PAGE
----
That alone, I think, suffices to justify my claim.
However the second part of the case I treated rather lightly, though in fact I think it the more important aspect. I wrote: 'I would also argue that some forms of art are (when well executed) intrinsically better than others (even when well executed).'
I then exemplified that by citing The Beatles and P.G. Wodehouse (chosen because in terms of personal taste, they are favourites of mine) in contrast with Mozart, and Shakespeare.
However, I did not argue that case. So here I propose to do just that.
This is, of course (and particularly in our current intellectual climate - a fact I find very significant) a much harder case to make. Arguments of the 'What is Art?', and particularly of the 'What is Great Art?' variety are notoriously difficult.
The modern temperament on this topic is admirably captured at the start of the film Dead Poets Society, when the hero (John Keating, played by Robin Williams) tears up, in contempt, the opening pages of a worthy book on literature that attempts to do this by saying that one can determine great art by multiplying the greatness of the theme by the quality of its execution.
Keating's view, as far as one can gather, is the more fashionable one that great literature is literature that moves one, and that is finally a subjective judgement. That is, I think, the great Romantic conceit: the elevation of personal sensibilities to be the supreme measure of judgement.
That is not to say the the potential of a work of art (including literature or music) to move one is irrelevant: far from it. But it is not the only criterion, any more than 'greatness of theme and the quality of its execution' are the only two.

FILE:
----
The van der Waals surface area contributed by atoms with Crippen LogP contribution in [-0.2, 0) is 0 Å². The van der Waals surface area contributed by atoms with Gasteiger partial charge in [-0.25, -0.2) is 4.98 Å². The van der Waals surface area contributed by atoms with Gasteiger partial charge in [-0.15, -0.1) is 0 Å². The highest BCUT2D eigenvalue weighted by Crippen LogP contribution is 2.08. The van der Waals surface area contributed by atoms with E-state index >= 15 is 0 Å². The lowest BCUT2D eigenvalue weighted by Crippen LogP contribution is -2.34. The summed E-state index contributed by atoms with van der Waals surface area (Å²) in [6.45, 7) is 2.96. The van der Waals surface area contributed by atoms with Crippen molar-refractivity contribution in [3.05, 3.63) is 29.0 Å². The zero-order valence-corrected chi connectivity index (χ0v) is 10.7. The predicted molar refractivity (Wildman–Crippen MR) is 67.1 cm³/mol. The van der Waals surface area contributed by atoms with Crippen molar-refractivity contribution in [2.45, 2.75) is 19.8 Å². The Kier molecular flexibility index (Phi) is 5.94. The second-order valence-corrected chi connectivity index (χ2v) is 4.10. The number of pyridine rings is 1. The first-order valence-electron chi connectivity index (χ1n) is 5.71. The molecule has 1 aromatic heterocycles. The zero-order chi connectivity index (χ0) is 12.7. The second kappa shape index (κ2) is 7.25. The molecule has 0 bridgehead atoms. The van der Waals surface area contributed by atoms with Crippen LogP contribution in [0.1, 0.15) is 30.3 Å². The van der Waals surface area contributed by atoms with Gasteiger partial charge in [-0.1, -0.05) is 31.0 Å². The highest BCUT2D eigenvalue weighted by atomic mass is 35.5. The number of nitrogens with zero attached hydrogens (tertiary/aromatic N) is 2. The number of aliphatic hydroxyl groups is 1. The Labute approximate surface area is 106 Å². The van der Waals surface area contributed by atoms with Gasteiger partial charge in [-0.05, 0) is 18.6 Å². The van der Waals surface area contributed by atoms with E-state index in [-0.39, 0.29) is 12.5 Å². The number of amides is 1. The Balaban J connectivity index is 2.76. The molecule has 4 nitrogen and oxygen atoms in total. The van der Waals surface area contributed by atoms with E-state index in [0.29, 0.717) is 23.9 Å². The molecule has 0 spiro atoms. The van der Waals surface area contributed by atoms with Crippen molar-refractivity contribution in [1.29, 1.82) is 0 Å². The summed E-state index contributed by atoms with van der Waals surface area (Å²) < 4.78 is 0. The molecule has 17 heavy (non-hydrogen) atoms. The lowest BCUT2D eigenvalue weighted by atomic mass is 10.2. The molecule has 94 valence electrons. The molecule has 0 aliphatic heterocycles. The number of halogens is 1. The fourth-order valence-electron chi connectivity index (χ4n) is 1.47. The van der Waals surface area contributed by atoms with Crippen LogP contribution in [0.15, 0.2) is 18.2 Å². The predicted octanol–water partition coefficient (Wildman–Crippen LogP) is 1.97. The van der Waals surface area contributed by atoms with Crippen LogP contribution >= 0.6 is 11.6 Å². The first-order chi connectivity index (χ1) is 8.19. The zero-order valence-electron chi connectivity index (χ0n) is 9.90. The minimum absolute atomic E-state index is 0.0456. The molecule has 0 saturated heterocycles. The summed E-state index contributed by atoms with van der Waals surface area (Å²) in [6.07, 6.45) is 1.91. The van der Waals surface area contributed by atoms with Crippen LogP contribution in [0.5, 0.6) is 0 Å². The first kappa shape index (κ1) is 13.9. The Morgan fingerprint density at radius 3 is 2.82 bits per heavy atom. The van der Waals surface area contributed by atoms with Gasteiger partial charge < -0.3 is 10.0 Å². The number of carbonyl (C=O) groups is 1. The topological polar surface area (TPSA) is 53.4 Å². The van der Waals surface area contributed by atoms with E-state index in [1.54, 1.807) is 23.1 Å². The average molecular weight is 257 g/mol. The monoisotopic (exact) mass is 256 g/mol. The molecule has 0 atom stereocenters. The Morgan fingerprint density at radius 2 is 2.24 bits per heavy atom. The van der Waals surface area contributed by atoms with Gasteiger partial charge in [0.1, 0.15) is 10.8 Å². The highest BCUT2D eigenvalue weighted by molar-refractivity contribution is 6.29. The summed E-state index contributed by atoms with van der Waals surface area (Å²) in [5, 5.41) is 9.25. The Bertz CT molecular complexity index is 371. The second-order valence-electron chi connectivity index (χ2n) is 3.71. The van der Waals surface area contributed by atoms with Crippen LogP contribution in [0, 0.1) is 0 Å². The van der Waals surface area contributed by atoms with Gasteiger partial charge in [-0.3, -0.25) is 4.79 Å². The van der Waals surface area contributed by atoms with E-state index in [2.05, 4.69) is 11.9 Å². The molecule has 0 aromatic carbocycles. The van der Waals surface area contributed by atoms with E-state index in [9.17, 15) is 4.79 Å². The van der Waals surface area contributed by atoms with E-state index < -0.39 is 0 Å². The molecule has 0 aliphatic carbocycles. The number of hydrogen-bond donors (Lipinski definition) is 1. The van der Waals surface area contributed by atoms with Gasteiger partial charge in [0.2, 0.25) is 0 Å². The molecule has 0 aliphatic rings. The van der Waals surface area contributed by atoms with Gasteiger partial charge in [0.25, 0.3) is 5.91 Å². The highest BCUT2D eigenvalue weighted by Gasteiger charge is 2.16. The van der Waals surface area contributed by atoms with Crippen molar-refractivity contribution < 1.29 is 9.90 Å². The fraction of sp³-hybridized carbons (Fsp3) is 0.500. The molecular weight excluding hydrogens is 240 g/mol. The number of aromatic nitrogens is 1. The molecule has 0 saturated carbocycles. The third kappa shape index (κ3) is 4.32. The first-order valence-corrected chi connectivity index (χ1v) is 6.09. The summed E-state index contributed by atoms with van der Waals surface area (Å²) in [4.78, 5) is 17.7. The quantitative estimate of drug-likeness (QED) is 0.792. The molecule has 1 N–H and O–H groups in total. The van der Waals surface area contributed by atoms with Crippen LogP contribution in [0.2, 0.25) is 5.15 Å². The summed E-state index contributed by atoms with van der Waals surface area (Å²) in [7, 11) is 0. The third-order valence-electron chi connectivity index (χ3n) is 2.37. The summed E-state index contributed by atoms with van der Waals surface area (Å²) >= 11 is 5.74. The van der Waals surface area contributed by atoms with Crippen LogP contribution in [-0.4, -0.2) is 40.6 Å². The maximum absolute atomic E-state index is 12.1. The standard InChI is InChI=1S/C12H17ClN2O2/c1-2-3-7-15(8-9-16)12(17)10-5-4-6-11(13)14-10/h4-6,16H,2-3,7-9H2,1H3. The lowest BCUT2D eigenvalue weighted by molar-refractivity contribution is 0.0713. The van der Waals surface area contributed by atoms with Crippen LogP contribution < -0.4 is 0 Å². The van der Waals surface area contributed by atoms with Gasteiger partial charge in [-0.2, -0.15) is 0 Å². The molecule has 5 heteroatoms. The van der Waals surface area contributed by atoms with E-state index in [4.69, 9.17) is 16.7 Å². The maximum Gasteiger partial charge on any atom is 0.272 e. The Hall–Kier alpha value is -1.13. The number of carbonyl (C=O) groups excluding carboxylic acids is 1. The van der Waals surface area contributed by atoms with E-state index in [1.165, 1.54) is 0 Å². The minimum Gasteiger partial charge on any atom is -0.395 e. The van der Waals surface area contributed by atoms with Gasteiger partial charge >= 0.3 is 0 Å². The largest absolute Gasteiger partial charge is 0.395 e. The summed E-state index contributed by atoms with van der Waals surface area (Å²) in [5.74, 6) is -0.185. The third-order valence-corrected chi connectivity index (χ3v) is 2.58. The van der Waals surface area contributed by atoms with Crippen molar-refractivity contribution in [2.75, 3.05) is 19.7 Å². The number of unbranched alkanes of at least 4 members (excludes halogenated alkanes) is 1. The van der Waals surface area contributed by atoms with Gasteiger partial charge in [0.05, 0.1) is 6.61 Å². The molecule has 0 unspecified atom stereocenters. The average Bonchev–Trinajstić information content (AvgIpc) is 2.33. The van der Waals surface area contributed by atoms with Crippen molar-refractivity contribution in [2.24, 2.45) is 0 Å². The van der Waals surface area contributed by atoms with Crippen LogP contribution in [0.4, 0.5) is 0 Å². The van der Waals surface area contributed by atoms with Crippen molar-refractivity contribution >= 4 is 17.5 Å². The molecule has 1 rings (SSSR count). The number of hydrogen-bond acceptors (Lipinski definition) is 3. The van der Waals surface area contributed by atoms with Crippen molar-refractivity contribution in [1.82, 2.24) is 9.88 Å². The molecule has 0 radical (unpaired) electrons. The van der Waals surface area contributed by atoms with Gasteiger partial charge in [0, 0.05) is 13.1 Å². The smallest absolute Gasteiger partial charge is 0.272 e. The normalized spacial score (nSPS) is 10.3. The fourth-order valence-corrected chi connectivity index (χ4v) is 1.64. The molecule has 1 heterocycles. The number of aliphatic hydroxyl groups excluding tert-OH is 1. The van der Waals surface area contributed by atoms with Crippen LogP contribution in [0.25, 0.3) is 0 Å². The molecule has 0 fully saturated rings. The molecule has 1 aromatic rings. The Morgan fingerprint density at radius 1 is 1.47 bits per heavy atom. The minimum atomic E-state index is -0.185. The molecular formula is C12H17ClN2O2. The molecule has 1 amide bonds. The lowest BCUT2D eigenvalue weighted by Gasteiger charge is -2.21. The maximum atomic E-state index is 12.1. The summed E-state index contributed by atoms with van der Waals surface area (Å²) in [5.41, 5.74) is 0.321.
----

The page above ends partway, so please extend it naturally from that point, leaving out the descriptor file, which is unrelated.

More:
Since discernment is all the vogue these days (and my readers know how important it is to me to stay with the fashion) I thought I would offer a few criteria for discernment when trying to think about whether a particular work, or indeed a genre, is great.
I offer these with some trepidation, and am certainly open to suggestions for criteria I have missed, or better expression of the ones I have identified. And I make the claim for these criteria that Stoppard makes for the cricket bat in the passage I quoted yesterday: they do not exist because of some conspiracy by the academy, but rather because experience has demonstrated that they work...
My first draft criteria for evaluating a work of art as good:
- It does what it sets out to do skilfully
- What it sets out to do is worth doing
- It moves the audience/viewer/reader/listener
- It moves the audience/viewer/reader/listener repeatedly when engaged with on second and subsequent occasions
- It both demonstrates and provokes insight
- It makes demands on the audience/viewer/reader/listener
- It has some element of novelty or originality
- It mediates truth and beauty (though that may be in the negative way: eg demonstration of evil at work etc)
I think that interesting, as one can then see both why a successful soap opera or a good pop song works (eg it does what it sets out to do skilfully, it has some element of novelty or originality, it moves the audience) and also why it is unlikely to be watched or listened to again by succeeding generations (it may not meet many of the other criteria).
I am also interested in the fact that many people will find this a difficult argument to swallow, but want to think further about that before I write too much more.
And I am also interested in the link between this argument, and C S Lewis' The Abolition of Man, but again, I want to reflect further on that before committing myself (others, of course, think I should have been committed years ago, but that's another story...)